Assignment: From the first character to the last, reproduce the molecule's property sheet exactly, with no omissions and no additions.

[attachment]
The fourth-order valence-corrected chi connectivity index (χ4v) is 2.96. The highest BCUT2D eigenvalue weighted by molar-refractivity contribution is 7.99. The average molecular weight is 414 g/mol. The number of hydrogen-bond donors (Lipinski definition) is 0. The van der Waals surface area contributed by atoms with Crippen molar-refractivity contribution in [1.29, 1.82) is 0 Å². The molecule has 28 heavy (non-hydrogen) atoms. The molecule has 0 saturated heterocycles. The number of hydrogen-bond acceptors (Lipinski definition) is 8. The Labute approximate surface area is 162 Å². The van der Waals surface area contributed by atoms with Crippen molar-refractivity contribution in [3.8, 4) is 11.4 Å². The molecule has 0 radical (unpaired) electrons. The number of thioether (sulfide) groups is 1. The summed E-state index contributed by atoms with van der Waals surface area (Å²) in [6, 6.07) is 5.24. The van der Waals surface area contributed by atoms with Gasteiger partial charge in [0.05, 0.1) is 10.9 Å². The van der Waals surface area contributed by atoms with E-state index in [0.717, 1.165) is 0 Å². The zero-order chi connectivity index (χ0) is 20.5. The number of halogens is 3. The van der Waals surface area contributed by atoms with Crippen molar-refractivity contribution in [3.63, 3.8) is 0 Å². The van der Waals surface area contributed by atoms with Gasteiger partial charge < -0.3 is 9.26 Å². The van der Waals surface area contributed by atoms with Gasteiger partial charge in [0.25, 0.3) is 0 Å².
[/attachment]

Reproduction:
The fourth-order valence-corrected chi connectivity index (χ4v) is 2.96. The highest BCUT2D eigenvalue weighted by molar-refractivity contribution is 7.99. The average molecular weight is 414 g/mol. The number of hydrogen-bond donors (Lipinski definition) is 0. The van der Waals surface area contributed by atoms with Crippen molar-refractivity contribution in [1.29, 1.82) is 0 Å². The molecule has 28 heavy (non-hydrogen) atoms. The molecule has 0 saturated heterocycles. The number of hydrogen-bond acceptors (Lipinski definition) is 8. The Labute approximate surface area is 162 Å². The van der Waals surface area contributed by atoms with Crippen molar-refractivity contribution in [3.8, 4) is 11.4 Å². The molecule has 0 radical (unpaired) electrons. The number of thioether (sulfide) groups is 1. The summed E-state index contributed by atoms with van der Waals surface area (Å²) in [6, 6.07) is 5.24. The van der Waals surface area contributed by atoms with Gasteiger partial charge in [0.05, 0.1) is 10.9 Å². The van der Waals surface area contributed by atoms with E-state index in [0.717, 1.165) is 0 Å². The zero-order chi connectivity index (χ0) is 20.5. The number of halogens is 3. The van der Waals surface area contributed by atoms with Crippen molar-refractivity contribution in [3.63, 3.8) is 0 Å². The van der Waals surface area contributed by atoms with Gasteiger partial charge < -0.3 is 9.26 Å². The van der Waals surface area contributed by atoms with Gasteiger partial charge in [0.25, 0.3) is 0 Å².